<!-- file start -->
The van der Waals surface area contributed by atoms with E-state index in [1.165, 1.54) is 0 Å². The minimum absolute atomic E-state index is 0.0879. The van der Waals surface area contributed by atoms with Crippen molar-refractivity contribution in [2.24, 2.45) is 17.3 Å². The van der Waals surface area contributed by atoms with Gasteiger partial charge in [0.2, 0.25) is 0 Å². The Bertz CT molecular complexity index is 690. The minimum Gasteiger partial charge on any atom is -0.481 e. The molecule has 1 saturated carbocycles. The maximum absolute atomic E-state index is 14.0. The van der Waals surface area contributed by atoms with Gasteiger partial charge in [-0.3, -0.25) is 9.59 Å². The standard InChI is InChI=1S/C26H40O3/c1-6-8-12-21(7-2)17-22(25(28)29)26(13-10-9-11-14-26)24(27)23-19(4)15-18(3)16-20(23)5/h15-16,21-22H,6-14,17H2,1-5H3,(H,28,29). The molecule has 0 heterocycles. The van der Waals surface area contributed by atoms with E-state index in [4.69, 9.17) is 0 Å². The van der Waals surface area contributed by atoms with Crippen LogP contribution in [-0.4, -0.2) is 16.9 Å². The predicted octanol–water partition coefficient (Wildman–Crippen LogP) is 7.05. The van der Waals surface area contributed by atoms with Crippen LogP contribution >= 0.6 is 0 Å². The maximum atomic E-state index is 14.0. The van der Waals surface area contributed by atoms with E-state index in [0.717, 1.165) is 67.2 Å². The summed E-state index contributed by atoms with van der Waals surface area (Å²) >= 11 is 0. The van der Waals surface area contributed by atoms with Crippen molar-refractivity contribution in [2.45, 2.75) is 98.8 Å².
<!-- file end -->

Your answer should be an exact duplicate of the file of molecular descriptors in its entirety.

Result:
The van der Waals surface area contributed by atoms with E-state index in [1.165, 1.54) is 0 Å². The minimum absolute atomic E-state index is 0.0879. The van der Waals surface area contributed by atoms with Crippen molar-refractivity contribution in [2.24, 2.45) is 17.3 Å². The van der Waals surface area contributed by atoms with Gasteiger partial charge in [0.2, 0.25) is 0 Å². The Bertz CT molecular complexity index is 690. The minimum Gasteiger partial charge on any atom is -0.481 e. The molecule has 1 saturated carbocycles. The maximum absolute atomic E-state index is 14.0. The van der Waals surface area contributed by atoms with Gasteiger partial charge in [-0.3, -0.25) is 9.59 Å². The standard InChI is InChI=1S/C26H40O3/c1-6-8-12-21(7-2)17-22(25(28)29)26(13-10-9-11-14-26)24(27)23-19(4)15-18(3)16-20(23)5/h15-16,21-22H,6-14,17H2,1-5H3,(H,28,29). The molecule has 0 heterocycles. The van der Waals surface area contributed by atoms with E-state index in [4.69, 9.17) is 0 Å². The van der Waals surface area contributed by atoms with Crippen LogP contribution in [-0.4, -0.2) is 16.9 Å². The predicted octanol–water partition coefficient (Wildman–Crippen LogP) is 7.05. The van der Waals surface area contributed by atoms with Crippen LogP contribution >= 0.6 is 0 Å². The maximum atomic E-state index is 14.0. The van der Waals surface area contributed by atoms with E-state index in [0.717, 1.165) is 67.2 Å². The summed E-state index contributed by atoms with van der Waals surface area (Å²) >= 11 is 0. The van der Waals surface area contributed by atoms with Crippen molar-refractivity contribution in [2.45, 2.75) is 98.8 Å².